The following Classical Adlerian quotations are from the Adlerian Translation Project Archives at the Alfred Adler Institute of Northwestern Washington (AAINW/ATP). Selected works of Alfred Adler, Kurt Adler, Lydia Sicher, Alexander Mueller, Sophia de Vries, Anthony Bruck, Erwin Wexberg, Alexander Neuer, Sophie Lazarsfeld, Ida Loewy, Ferdinand Birnbaum, and other Classical Adlerians have been collected, translated, edited, and converted into electronic text. All of this material is protected by copyright and may not be reproduced without the expressed consent of Dr. Stein at firstname.lastname@example.org.
"A criminal is not interested in others. He can cooperate only to a certain degree. When this degree is exhausted, he turns to crime. The exhaustion occurs when a problem is too difficult for him. It is interesting to consider the problems of life which we have to face, the problems which a criminal cannot succeed in solving. It will appear, in the end, that we have no problems in our lives but social problems; and these problems can only be solved if we are interested in others."
"All criminals are cowards. They are evading problems they do not feel strong enough to solve. We can see their cowardice apart from their crimes, in the way in which they face life. We can see their cowardice, also, in the crimes they commit. Criminals think they are being courageous; but we should not be fooled in the same way. Crime is a coward's imitation of heroism. They are striving for a fictitious goal of personal superiority, and they like to believe that they are heroes but this is again a mistaken scheme of apperception, a failure of common sense. When they are found out, they think: 'This time I wasn't quite clever enough, but next time I shall outwit them.' And if they do get away with it, they feel they have obtained their goal: they feel superior, admired and appreciated by their comrades."
(From "Individual Psychology and Crime," in "The Practice and Theory of Individual Psychology," published by Routledge & Kegan, London, 1925.)
"The question why the death sentence has no deterrent force can be understood through the psychology of the criminal. Of great significance in the nature of the criminal is his belief in predestination. Actually, he is always convinced that he will not be caught and counts on his superior shrewdness. If caught, he will always endeavor to blame his misfortune on bad luck and on some small unlucky mishap which otherwise would have left him undiscovered. Should he hear of others caught by the police, he is firmly convinced that this would not have happened to him. Under those conditions it is understandable that in the criminal's style of life, the almost game-like struggle with the police and the criminal justice system plays a significant role. The greater the risk, the greater the triumph, if he is successful in his crime. It is, therefore, comprehensible that, on the one hand, the criminal does not fear nor take the death sentence seriously because of his superstition in predestination. On the other hand, he feels his anti-social heroism more strongly as long as the death sentence is possible and he is stimulated by it." (From a new translation of "Newsletters for Individual Psychological Events," #4 Mid-April '32, "Death Sentence or Social Interest?," an unpublished manuscript in the AAINW/ATP archives.)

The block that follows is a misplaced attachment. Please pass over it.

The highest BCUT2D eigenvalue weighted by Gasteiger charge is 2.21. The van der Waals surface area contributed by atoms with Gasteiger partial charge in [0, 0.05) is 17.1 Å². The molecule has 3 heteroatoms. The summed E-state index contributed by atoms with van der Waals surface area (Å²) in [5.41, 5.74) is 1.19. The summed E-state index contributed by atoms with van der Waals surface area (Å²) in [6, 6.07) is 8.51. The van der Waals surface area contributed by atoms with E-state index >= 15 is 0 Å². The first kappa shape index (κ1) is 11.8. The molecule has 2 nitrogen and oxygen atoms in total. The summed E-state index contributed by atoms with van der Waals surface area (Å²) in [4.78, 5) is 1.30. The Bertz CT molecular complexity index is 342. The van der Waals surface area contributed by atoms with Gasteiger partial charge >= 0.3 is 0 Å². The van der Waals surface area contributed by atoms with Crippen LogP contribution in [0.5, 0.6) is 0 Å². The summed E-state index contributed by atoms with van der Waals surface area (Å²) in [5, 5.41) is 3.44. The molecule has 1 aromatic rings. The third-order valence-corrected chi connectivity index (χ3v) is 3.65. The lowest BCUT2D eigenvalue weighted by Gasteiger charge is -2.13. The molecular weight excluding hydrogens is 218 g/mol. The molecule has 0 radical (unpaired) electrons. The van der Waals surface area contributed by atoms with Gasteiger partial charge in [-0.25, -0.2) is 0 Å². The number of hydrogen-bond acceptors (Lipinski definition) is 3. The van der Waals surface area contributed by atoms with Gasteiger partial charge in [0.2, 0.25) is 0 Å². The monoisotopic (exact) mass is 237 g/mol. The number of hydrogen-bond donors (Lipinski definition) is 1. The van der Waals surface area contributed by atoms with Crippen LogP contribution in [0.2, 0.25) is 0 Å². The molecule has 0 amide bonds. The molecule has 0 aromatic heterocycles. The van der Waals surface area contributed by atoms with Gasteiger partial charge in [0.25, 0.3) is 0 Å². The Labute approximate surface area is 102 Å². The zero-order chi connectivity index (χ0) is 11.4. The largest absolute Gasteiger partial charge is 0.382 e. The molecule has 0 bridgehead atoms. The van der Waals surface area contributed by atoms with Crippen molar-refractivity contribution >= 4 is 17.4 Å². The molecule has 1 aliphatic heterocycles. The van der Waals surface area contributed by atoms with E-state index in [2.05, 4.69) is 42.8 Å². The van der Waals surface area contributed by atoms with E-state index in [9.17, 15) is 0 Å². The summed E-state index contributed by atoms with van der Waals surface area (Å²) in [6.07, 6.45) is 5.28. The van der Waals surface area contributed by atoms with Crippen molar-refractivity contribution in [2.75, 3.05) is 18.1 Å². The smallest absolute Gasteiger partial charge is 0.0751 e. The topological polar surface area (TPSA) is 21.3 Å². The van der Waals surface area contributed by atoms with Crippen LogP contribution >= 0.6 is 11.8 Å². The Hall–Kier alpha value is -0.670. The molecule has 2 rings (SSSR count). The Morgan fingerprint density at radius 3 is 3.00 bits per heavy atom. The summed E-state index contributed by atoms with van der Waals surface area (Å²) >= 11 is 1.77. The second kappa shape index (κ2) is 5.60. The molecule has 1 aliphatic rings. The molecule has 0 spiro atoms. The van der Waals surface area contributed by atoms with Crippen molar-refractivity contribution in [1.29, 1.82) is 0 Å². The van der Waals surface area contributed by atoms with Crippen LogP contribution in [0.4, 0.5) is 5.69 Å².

"It is clear that man must constantly struggle for his existence. The essential capability for him to do so is innate, but it can be developed only in the community. Beyond his clear dependence on a communal life for his existence, man by nature would 'harm his soul' were he to live alone. It would seem from all that man has learned in this that he would have a positive attitude toward his fellow man. However, what is the actual case? Aside from small groups, such as families or tribes, genuine communal living is rare. It is a fortunate circumstance when people in different epochs of man's history and in different parts of the world have lived temporarily in a 'golden age,' trusting one another, well-meaning, and feeling secure and safe. In general, it seems as if the deeply rooted feeling of insecurity leads to strife rather than to a communal existence. Power is then no longer applied to protect one's rights, but as a means to deprive others of theirs. The danger with the will to power is that man does not apply it for justice; he has the tendency to misuse it, that is, to be unjust. Power without justice is force, unlawfulness, crime." (From a translation of an unpublished manuscript, "Principles of Individual Psychology," in the AAINW/ATP Archives.)